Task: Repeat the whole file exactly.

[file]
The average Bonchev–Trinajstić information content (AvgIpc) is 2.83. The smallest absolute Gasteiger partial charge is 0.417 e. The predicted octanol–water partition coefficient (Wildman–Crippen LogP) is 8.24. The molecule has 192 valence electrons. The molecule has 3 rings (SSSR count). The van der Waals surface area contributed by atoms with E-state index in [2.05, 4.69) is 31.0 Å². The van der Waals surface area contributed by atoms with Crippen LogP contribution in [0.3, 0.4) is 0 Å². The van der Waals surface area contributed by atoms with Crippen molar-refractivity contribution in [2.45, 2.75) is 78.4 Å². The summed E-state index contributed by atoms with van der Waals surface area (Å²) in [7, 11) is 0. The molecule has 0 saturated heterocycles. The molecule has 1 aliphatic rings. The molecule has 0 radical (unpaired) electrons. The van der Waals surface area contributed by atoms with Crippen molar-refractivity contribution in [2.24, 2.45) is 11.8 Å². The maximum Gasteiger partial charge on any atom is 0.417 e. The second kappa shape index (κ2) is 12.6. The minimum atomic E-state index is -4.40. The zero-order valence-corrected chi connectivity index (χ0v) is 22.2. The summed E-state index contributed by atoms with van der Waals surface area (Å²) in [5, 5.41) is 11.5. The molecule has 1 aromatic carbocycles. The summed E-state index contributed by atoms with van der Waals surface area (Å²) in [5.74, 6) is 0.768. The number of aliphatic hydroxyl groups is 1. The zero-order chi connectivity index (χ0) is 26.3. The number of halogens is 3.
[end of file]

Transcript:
The average Bonchev–Trinajstić information content (AvgIpc) is 2.83. The smallest absolute Gasteiger partial charge is 0.417 e. The predicted octanol–water partition coefficient (Wildman–Crippen LogP) is 8.24. The molecule has 192 valence electrons. The molecule has 3 rings (SSSR count). The van der Waals surface area contributed by atoms with E-state index in [2.05, 4.69) is 31.0 Å². The van der Waals surface area contributed by atoms with Crippen LogP contribution in [0.3, 0.4) is 0 Å². The van der Waals surface area contributed by atoms with Crippen molar-refractivity contribution in [2.45, 2.75) is 78.4 Å². The summed E-state index contributed by atoms with van der Waals surface area (Å²) in [7, 11) is 0. The molecule has 0 saturated heterocycles. The molecule has 1 aliphatic rings. The molecule has 0 radical (unpaired) electrons. The van der Waals surface area contributed by atoms with Crippen molar-refractivity contribution in [2.24, 2.45) is 11.8 Å². The maximum Gasteiger partial charge on any atom is 0.417 e. The second kappa shape index (κ2) is 12.6. The minimum atomic E-state index is -4.40. The zero-order valence-corrected chi connectivity index (χ0v) is 22.2. The summed E-state index contributed by atoms with van der Waals surface area (Å²) in [5, 5.41) is 11.5. The molecule has 1 aromatic carbocycles. The summed E-state index contributed by atoms with van der Waals surface area (Å²) in [5.74, 6) is 0.768. The number of aliphatic hydroxyl groups is 1. The zero-order chi connectivity index (χ0) is 26.3. The number of halogens is 3.